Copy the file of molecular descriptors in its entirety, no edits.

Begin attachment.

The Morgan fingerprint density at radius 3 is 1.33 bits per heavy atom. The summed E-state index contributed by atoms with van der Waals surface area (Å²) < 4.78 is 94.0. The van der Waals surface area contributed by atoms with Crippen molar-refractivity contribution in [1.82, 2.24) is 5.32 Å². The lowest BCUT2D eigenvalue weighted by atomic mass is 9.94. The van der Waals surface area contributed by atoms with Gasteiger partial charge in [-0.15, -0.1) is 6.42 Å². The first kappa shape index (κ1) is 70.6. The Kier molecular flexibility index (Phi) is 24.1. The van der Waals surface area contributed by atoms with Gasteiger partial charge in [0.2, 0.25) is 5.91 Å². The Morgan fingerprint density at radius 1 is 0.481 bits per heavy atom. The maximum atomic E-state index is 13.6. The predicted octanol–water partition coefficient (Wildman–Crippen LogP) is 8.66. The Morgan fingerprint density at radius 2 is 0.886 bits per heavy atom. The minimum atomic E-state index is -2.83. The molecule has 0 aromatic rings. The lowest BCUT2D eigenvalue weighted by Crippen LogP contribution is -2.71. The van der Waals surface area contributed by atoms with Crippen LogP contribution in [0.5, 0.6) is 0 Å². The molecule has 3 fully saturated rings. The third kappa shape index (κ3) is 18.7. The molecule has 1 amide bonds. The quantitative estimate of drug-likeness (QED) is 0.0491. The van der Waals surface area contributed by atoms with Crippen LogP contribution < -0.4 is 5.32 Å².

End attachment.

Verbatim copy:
The Morgan fingerprint density at radius 3 is 1.33 bits per heavy atom. The summed E-state index contributed by atoms with van der Waals surface area (Å²) < 4.78 is 94.0. The van der Waals surface area contributed by atoms with Crippen molar-refractivity contribution in [1.82, 2.24) is 5.32 Å². The lowest BCUT2D eigenvalue weighted by atomic mass is 9.94. The van der Waals surface area contributed by atoms with Gasteiger partial charge in [-0.15, -0.1) is 6.42 Å². The first kappa shape index (κ1) is 70.6. The Kier molecular flexibility index (Phi) is 24.1. The van der Waals surface area contributed by atoms with Gasteiger partial charge in [0.2, 0.25) is 5.91 Å². The Morgan fingerprint density at radius 1 is 0.481 bits per heavy atom. The maximum atomic E-state index is 13.6. The predicted octanol–water partition coefficient (Wildman–Crippen LogP) is 8.66. The Morgan fingerprint density at radius 2 is 0.886 bits per heavy atom. The minimum atomic E-state index is -2.83. The molecule has 0 aromatic rings. The lowest BCUT2D eigenvalue weighted by Crippen LogP contribution is -2.71. The van der Waals surface area contributed by atoms with Crippen LogP contribution in [0.5, 0.6) is 0 Å². The molecule has 3 fully saturated rings. The third kappa shape index (κ3) is 18.7. The molecule has 1 amide bonds. The quantitative estimate of drug-likeness (QED) is 0.0491. The van der Waals surface area contributed by atoms with Crippen LogP contribution < -0.4 is 5.32 Å².